Category Archives: Frank McCourt

Writing About the Dead

One of the trickiest parts of writing memoir is, of course, writing about other people.  It’s one thing to tell your own story; it’s another to drag others into it. But, as anyone who’s written memoir knows, it’s impossible to … Continue reading

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To Go or Not to Go: Tackling the Existential Writers’ Conference Question

It’s that time of the year when the question of summer plans begins to be real.  And for writers, often that means deciding whether or not to apply for a writers’ conference or residency. I’ve never done a residency–unless you … Continue reading

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Frank, Crank City, and the art of telling the truth

One of the most genuinely fatiguing aspects of teaching memoir in the post-James Frey era is the topic of Telling the Truth in a Memoir. The conversation is inevitable, and, of course, necessary, but it is also tiresome in its … Continue reading

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A Gift (real, not metaphorical) from Frank McCourt

In the cozy, faux-intimacy that is a writers’ conference, Frank quickly became a central figure in my world that week in the summer of 2003. There were several things that led me to feel like I knew Frank better than … Continue reading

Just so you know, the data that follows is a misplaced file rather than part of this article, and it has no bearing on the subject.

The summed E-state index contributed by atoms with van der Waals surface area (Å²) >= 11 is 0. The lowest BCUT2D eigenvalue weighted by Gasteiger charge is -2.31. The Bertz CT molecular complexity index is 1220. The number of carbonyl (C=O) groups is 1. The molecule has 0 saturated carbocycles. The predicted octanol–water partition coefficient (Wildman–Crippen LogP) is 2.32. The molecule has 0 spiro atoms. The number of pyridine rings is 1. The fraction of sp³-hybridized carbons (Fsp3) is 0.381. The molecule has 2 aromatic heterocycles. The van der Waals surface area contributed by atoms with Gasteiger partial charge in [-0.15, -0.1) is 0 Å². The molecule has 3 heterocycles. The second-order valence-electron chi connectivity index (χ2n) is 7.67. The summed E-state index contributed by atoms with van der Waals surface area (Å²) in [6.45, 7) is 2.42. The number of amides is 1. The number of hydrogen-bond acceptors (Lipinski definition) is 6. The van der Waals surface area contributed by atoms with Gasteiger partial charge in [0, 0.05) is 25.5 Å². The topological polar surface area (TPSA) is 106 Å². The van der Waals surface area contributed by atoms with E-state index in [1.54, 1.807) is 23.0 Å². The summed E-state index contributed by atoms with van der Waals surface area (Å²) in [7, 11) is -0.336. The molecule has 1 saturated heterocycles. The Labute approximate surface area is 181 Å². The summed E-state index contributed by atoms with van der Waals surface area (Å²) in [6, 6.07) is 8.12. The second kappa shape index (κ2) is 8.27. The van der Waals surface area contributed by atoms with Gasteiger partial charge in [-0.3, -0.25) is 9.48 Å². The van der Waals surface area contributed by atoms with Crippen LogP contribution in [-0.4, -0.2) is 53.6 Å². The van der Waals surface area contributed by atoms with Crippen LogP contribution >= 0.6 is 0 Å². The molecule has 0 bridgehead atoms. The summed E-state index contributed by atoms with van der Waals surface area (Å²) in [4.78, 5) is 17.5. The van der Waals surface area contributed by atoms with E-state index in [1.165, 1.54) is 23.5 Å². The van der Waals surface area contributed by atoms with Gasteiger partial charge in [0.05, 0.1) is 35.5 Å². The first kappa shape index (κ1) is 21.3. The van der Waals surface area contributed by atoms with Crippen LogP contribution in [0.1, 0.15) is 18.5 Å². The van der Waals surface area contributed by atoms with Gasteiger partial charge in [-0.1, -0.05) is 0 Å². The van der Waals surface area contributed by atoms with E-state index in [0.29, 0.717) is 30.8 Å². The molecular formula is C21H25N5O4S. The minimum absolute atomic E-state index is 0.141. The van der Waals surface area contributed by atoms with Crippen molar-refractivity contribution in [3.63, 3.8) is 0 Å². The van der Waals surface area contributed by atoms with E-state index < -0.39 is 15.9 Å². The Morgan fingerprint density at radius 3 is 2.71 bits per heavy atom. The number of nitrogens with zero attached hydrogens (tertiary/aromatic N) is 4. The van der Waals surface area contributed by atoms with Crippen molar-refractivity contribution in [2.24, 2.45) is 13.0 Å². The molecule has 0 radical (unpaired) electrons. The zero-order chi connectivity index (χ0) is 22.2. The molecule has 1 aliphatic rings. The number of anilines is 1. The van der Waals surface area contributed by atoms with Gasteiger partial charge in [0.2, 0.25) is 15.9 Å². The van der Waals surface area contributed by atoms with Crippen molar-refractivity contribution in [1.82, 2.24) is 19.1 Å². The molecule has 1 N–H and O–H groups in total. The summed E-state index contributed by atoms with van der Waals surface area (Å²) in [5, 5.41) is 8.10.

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More Lessons from My Week with Frank McCourt

Returning to the premise that writing is my drink and that my literary thirst is a legacy of my parents’ thirst for something stronger, let’s just say I was on a bender the summer of 2003, the summer I was … Continue reading

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What Frank McCourt Taught Me…and Alienated Youth Part Huit

One of the lucky experiences I’ve had as a writer was getting to take a class from Frank McCourt, and as busy and sought after as the man was (he was writing Teacher Man at that time), he made time … Continue reading

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